In 2019, Belgian importers spent the most on the following 10 subcategories of mineral fuels-related products.
- Processed petroleum oils: US$19.8 billion (down -17% from 2018)
- Crude oil: $18.5 billion (down -5.4%)
- Petroleum gases: $8 billion (down -44.6%)
- Coal tar oils (high temperature distillation): $2.5 billion (up 24.7%)
- Coal, solid fuels made from coal: $816.3 million (down -13.6%)
- Electrical energy: $600.7 million (down -55.8%)
- Petroleum oil residues: $441.6 million (down -22.4%)
- Coke, semi-coke: $154.2 million (up 1.8%)
- Tar pitch, coke: $65.6 million (down -3.8%)
- Peat: $43.9 million (down -6.5%)
Among these import subcategories, Belgian purchases of high temperature distilled coal tar oils (up 24.7%) and coke or semi-coke (up 1.8%) grew from 2018 to 2019.
These amounts and the percentage gains within parenthesis clearly show where the strongest demand lies for different types of mineral fuels-related imports among Belgian businesses and consumers.
In 2019, Belgian importers spent the most on the following subcategories of pharmaceuticals-related products.
- Medication mixes in dosage: US$23.6 billion (up 16% from 2018)
- Blood fractions (including antisera): $20.3 billion (up 11.5%)
- Sutures, special pharmaceutical goods: $1.1 billion (down -14.3%)
- Packaged dressings: $410.5 million (up 7.1%)
- Medication mixes not in dosage: $130.6 million (down -14.9%)
- Dried organs, heparin: $94.3 million (down -5.8%)
Among these import subcategories, Belgian purchases of medication mixes in dosage (up 16%), blood fractions including antisera (up 11.5%) then packaged dressings (up 7.1%) grew from 2018 to 2019.
These amounts and the percentage gains within parenthesis clearly show where the strongest demand lies for different types of pharmaceuticals-related imports among Belgian businesses and consumers.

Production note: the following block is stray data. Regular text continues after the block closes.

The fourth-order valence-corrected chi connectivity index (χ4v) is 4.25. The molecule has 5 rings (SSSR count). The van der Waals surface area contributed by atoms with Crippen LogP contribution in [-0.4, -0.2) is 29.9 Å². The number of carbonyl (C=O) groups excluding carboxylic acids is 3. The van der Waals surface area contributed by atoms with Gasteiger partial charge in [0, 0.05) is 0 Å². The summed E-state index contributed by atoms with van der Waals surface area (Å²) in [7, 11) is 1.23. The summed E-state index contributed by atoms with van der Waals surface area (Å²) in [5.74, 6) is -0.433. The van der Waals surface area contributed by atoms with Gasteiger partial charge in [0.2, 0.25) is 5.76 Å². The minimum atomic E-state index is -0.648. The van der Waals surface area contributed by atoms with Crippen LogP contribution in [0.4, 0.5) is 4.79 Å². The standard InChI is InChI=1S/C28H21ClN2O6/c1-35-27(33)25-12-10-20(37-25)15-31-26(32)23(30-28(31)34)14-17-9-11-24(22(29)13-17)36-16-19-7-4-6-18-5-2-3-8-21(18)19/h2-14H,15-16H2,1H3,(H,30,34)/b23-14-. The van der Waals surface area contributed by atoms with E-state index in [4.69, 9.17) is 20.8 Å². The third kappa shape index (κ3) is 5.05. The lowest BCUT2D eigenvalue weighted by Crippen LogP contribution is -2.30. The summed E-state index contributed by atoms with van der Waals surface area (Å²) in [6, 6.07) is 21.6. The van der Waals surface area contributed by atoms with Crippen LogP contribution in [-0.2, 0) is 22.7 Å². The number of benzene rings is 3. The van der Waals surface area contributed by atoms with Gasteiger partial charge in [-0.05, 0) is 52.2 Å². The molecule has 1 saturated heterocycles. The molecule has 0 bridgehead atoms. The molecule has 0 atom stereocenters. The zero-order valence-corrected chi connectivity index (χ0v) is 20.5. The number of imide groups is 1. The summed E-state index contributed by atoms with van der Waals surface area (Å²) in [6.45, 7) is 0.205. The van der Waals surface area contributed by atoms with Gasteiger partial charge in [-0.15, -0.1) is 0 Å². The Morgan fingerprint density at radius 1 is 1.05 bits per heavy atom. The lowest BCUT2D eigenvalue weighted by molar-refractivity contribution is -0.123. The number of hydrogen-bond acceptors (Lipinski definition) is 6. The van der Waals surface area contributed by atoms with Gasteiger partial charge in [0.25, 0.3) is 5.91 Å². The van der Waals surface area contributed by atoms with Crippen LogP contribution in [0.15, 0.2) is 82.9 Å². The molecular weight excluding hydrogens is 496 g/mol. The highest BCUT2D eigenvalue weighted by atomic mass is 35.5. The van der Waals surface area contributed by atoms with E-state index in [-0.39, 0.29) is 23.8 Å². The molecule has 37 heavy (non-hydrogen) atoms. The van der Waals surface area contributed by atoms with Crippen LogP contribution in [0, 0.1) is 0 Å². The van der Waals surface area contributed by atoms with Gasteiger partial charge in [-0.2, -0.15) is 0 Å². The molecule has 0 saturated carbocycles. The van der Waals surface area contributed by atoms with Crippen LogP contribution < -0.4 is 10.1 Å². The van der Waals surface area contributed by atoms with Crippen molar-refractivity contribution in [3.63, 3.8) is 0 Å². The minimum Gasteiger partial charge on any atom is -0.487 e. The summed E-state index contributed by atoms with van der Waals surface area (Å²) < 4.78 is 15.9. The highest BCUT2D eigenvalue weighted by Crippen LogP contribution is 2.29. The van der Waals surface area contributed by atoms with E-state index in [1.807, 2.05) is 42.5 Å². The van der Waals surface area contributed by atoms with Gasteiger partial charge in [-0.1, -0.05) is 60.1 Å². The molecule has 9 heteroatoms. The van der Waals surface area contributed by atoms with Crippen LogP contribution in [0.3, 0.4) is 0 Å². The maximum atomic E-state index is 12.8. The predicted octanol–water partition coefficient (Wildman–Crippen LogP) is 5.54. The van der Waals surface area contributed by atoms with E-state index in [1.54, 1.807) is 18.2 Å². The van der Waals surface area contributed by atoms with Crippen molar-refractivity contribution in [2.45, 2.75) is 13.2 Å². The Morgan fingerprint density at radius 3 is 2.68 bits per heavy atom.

In 2019, Belgian importers spent the most on the following 10 subcategories of machinery including computers.
- Computers, optical readers: US$3.3 billion (down -10.1% from 2018)
- Heavy machinery (bulldozers, excavators, road rollers): $1.9 billion (up 19.9%)
- Centrifuges, filters and purifiers: $1.7 billion (down -2.8%)
- Turbo-jets: $1.7 billion (up 11.3%)
- Printing machinery: $1.4 billion (up 0.2%)
- Taps, valves, similar appliances: $1.4 billion (down -2.2%)
- Air or vacuum pumps: $1.3 billion (up 22.8%)
- Machinery parts: $1.2 billion (down -14.1%)
- Liquid pumps and elevators: $1.1 billion (down -3.3%)
- Engines (diesel): $1.1 billion (down -18.9%)
Among these import subcategories, Belgian purchases of air or vacuum pumps (up 22.8%), heavy machinery like bulldozers, excavators and road rollers (up 19.9%) then turbo-jets (up 11.3%) grew at the fastest pace from 2018 to 2019.
These amounts and the percentage gains within parenthesis clearly show where the strongest demand lies for different types of imported machinery among Belgian businesses and consumers.
See also Belgium’s Top 10 Exports, Belgium’s Top Trading Partners and Top EU Export Countries
Central Intelligence Agency, The World Factbook Country Profiles, Central Intelligence Agency. Accessed on March 21, 2020
International Monetary Fund, Exchange Rates selected indicators (National Currency per U.S. dollar, period average). Accessed on March 21, 2020
International Trade Centre, Trade Map. Accessed on March 21, 2020